To answer that simplistically: Anything can be converted to a string with convert(..., string) or sprintf("%a", ...); anything can be converted to a symbol with convert(..., symbol) or nprintf("%a", ...).

But since I know where you're going with this, I suggest that you study closely my FunctionToTree module in the other recent thread here. You're going to encounter exactly the same problems that I did when writing that, even though you're not first applying ToInert.

@JamesK 

I replaced Tree := Tree, {whattype(elem),elem} with Tree := Tree, {whattype(elem)} and I get the following output and error :

Error, (in GraphTheory:-Graph) invalid edge/arc: {2}

Well, of course. Every edge needs two vertices.

@JamesK 

I replaced Tree := Tree, {whattype(elem),elem} with Tree := Tree, {whattype(elem)} and I get the following output and error :

Error, (in GraphTheory:-Graph) invalid edge/arc: {2}

Well, of course. Every edge needs two vertices.

@STHence 

Is there any way that Maple only solves first 9 equations and then substitutes the resluts to the last equation at each instant?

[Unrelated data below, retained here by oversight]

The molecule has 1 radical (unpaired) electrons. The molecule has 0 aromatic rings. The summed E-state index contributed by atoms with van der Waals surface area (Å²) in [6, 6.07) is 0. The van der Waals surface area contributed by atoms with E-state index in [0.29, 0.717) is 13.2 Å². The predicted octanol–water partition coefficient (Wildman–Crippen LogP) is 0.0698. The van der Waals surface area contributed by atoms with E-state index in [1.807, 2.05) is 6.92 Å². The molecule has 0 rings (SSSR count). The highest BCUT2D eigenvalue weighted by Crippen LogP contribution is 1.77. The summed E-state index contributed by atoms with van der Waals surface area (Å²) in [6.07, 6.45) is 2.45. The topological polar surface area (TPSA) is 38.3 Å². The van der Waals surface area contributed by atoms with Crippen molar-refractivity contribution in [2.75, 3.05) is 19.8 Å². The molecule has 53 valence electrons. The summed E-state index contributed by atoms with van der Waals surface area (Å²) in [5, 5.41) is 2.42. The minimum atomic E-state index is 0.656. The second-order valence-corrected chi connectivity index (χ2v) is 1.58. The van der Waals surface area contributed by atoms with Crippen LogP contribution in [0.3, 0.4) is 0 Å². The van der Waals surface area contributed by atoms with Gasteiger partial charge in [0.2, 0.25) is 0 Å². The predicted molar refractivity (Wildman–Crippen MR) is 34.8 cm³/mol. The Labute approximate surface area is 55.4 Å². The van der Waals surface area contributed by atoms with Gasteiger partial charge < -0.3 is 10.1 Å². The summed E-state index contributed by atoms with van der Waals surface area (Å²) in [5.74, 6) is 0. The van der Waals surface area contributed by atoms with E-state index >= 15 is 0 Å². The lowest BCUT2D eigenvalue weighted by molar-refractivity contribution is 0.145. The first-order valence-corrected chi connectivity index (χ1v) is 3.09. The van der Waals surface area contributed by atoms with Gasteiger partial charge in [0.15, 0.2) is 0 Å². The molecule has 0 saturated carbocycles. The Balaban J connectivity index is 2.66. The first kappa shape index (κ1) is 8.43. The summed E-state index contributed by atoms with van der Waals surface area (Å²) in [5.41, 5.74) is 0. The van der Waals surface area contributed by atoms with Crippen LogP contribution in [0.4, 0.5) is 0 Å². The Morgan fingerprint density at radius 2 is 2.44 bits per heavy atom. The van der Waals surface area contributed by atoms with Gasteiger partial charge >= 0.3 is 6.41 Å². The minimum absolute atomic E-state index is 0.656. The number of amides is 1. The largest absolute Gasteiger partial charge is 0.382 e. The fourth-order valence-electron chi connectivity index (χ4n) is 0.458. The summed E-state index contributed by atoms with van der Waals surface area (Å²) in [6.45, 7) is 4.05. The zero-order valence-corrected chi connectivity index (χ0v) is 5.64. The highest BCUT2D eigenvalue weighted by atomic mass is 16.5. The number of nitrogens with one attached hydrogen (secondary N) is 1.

Like I said, I already did solve it for only the first 9 equations. Doing so, each "instant" would take on the order of 53 minutes of CPU time. So if the integration uses, say, 200 evaluation points, then that could take a week or more. (Although there may be a "learning" effect where subsequent evaluation points take less time.)

Update: In addition, without last ODE, by using "eliminate" function in order to remove lambda 1 and lambda 2 from the equations, Maple can solve first 9 ODEs without any errors or warning.

Like I said, the dsolve itself ran fine in 22 seconds. It is using the results of the dsolve that takes a lot of time.

There's a chance that increasing the error tolerances and settings Digits to, say, 4 will make it run significantly faster. I don't have much hope for this approach though. It might be possible to simplify the equations after the eliminate and before the dsolve. And it might be possible to apply a code optimizer like codegen[optimize] to the procedure that dsolve returns.

@STHence 

Is there any way that Maple only solves first 9 equations and then substitutes the resluts to the last equation at each instant? 

Like I said, I already did solve it for only the first 9 equations. Doing so, each "instant" would take on the order of 53 minutes of CPU time. So if the integration uses, say, 200 evaluation points, then that could take a week or more. (Although there may be a "learning" effect where subsequent evaluation points take less time.)